A laboratory-made nanotexture from an Australian-Japanese team of researchers has been shown to kill up to 70% of bacteria and retain its effectiveness when transferred to plastic. The investigators say that this sets the scene for significantly reducing food waste, particularly in meat and dairy exports, as well as extending the shelf life and improving the quality, safety, and integrity of packaged food on an industrial scale.
Elena Ivanova, PhD, a distinguished professor at RMIT University in Melbourne, Australia, says that her research team successfully applied a natural phenomenon to a synthetic material—plastic. “Eliminating bacterial contamination is a huge step in extending the shelf life of food,” she said in a statement. “We knew the wings of cicadas and dragonflies were highly efficient bacteria killers and could help inspire a solution, but replicating nature is always a challenge. We have now created a nanotexturing that mimics the bacteria-destroying effect of insect wings and retains its antibacterial power when printed on plastic. This is a big step towards a natural, non-chemical, antibacterial packaging solution for the food and manufacturing industry.”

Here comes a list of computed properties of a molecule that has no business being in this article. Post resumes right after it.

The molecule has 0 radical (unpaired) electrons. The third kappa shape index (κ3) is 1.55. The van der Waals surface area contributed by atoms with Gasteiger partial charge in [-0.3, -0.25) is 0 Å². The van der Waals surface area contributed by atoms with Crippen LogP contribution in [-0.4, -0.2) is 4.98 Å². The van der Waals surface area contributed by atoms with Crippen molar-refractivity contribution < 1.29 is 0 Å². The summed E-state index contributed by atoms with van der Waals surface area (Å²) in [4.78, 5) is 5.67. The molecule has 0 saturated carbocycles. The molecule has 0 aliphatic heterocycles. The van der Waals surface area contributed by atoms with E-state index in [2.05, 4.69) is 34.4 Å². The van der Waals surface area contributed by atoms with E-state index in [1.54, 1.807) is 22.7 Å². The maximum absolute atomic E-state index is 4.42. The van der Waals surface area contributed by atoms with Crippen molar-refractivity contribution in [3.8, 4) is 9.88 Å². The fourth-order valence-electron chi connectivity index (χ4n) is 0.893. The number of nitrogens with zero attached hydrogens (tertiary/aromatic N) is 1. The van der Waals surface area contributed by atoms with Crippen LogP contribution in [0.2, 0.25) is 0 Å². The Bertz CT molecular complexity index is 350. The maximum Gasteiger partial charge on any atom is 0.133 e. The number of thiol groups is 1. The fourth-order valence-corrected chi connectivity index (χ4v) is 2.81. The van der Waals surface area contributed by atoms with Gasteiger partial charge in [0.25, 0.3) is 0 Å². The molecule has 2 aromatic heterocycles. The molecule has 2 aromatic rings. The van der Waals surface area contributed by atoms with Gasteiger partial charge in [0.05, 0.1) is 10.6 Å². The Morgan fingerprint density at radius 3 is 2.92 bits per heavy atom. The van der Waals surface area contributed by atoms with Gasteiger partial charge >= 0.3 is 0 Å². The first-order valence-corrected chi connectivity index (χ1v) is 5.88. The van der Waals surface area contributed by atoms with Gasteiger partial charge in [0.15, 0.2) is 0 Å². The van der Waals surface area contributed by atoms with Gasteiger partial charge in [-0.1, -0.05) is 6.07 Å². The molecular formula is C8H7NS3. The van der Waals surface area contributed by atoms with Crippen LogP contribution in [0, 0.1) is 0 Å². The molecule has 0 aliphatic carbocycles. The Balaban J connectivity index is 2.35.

The research, published in ACS Applied Nano Materials, is a collaboration between RMIT, Tokyo Metropolitan University, and Mitsubishi Chemical’s The KAITEKI Institute.
How It Works
Dragonfly and cicada wings are covered with a vast array of nanopillars, blunted spikes similar in size to bacteria cells. When bacteria settle on a wing, the pattern of nanopillars pulls the cells apart, rupturing their membranes and killing them. “It’s like stretching a latex glove,” Dr. Ivanova said. “As it slowly stretches, the weakest point in the latex will become thinner and eventually tear.”
Dr. Ivanova’s team developed their nanotexture by replicating insects’ nanopillars and developing nanopatterns of their own. The best antibacterial patterns were shared with the Japan team, who developed a way to reproduce the patterns on plastic polymer. Dr. Ivanova’s team then tested the plastic nanopatterns and found the one that best replicated insect wings but was also easiest to fabricate and scale up.
Dr. Ivanova said that dealing with plastic was more difficult than other materials such as silicon and metals due to its flexibility. “The nanotexturing created in this study holds its own when used in rigid plastic. Our next challenge is adapting it for use on softer plastics,” she added.
Since Dr. Ivanova and her colleagues discovered the bacteria killing nature of insect wings a decade ago, they’ve been working to design the optimal nanopattern to harness insects’ bacteria-killing powers and use it on a range of materials. Until recently, it was difficult to find suitable technology to reproduce this nanotexturing on a scale suitable for manufacturing. But now, technology exists to scale up and apply antibacterial properties to food packaging. The team is looking to collaborate with potential partners in the next stage of the research: upscaling the technology and determining the best ways to mass manufacture the product.